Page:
· Methyl bromide (CH3Br) is used as a fumigant for high-value crops, pest control, and quarantine treatment of agricultural commodities awaiting export. Total world annual consumption for controlled uses (not including uses for quarantine and pre-shipment) was about 30,000 tonnes in 2004. It takes about 0.7 years to break down..
· Bromochloromethane (BCM), a new ozone-depleting substance that some companies sought to introduce into the market in 1998, has been targeted by the 1999 Amendment for immediate phase-out to prevent its use.
India had four major chemicals to phase-out, namely CFCs, CTC, Halons and HCFCs. Out of this Halons were first to be phased out at the beginning of 2003. CFCs also have been phased out by 1st August, 2008. CTC will be phased out by end of 2009 and HCFCs phasing out process is still going on. The Parties are considering measures to prevent the marketing of new ozone-depleting substances not so far covered by the Protocol.
The phase-out schedule for developed countries regarding Halons, and CFCs, carbon tetrachloride, methyl chloroform, and HBFCs have been completed by 1994 and 1996 respectively. Reduction of methy bromide was carried out by 25% by 1999, 50% by 2001, 70% by 2003, and complete phase out by 2005.HCFCs were also reduced during a period of 35% by 2004, 65% by 2010, 90% by 2015, and 99.5% by 2020, with 0.5% permitted for maintenance purposes only until 2030. Phase out of HBFCs by 1996 and phase out of BCM was scheduled immediately.
Developing countries had a grace period before they must start their phase-out schedules. This reflects the recognition that developed countries are responsible for the bulk of total emissions into the atmosphere and that they have more financial and technological resources for adopting replacements. The developing country schedule was:
· Phase out HBFCs by 1996 and phase out BCM immediately;
· Freeze CFCs, Halons and carbon tetrachloride at average 1995-97 levels by 1 July 1999, reduce by 50% by 2005, 85% by 2007, and phase out completely by 2010;
· Freeze methyl chloroform by 2003 at average 1998-2000 levels, reduce by 30% by 2005 and 70% by 2010, and phase out by 2015;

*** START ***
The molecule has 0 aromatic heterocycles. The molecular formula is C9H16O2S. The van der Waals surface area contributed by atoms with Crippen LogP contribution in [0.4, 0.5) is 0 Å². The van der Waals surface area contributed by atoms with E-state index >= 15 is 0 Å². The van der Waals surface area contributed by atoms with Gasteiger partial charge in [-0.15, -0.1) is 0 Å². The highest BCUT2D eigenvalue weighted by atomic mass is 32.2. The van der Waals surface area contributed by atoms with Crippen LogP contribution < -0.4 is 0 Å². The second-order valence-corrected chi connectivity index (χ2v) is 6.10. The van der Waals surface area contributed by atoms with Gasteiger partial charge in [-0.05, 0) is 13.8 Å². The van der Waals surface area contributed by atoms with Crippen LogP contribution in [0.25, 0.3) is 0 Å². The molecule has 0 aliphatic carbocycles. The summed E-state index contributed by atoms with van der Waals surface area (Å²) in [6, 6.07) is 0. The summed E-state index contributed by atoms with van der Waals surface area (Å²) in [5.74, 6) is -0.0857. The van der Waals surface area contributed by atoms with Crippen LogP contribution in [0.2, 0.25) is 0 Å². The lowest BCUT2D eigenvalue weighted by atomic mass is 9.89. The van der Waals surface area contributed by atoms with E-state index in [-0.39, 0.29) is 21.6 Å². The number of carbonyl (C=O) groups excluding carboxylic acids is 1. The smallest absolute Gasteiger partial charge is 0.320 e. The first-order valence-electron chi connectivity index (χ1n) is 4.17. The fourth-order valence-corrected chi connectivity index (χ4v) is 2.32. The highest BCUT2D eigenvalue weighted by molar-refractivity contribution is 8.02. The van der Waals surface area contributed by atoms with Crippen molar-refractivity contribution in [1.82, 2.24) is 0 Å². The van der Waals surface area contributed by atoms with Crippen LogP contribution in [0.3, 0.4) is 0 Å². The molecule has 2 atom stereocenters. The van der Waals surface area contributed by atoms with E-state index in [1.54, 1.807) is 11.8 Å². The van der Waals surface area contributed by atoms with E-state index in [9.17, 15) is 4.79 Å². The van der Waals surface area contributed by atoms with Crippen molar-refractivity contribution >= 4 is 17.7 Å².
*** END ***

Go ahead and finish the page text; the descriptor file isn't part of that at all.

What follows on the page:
· Freeze methyl bromide by 2002 at average 1995-98 levels, reduce by 20% by 2005, and phase out by 2015; and
· Freeze HCFCs by 2016 at 2015 levels and phase out by 2040.
The phase-out schedules cover both the production and the consumption of the target substances. However, even after phase out both developed and developing countries are permitted to produce limited quantities in order to meet the essential uses for which no alternatives have yet been identified, e.g. the use of CFCs in metered dose inhalers for asthma. Production is defined as total production minus amounts destroyed or used as chemical feedstock. Consumption is defined as production plus imports minus exports. Trade in recycled and used chemicals is not included in the calculation of consumption in order to encourage recovery, reclamation and recycling.
Without the Protocol, by the year 2050 ozone depletion would have risen to at least 50% in the northern hemisphere's mid latitudes and 70% in the southern mid latitudes, about 10 times worse than current levels. The result would have been a doubling of UV-B radiation reaching the earth in the northern mid latitudes and a quadrupling in the south. The amount of ozone-depleting chemicals in the atmosphere would have been five times greater. The implications of this would have been horrendous: 19 million more cases of non-melanoma cancer, 1.5 million cases of melanoma cancer, and 130 million more cases of eye cataracts.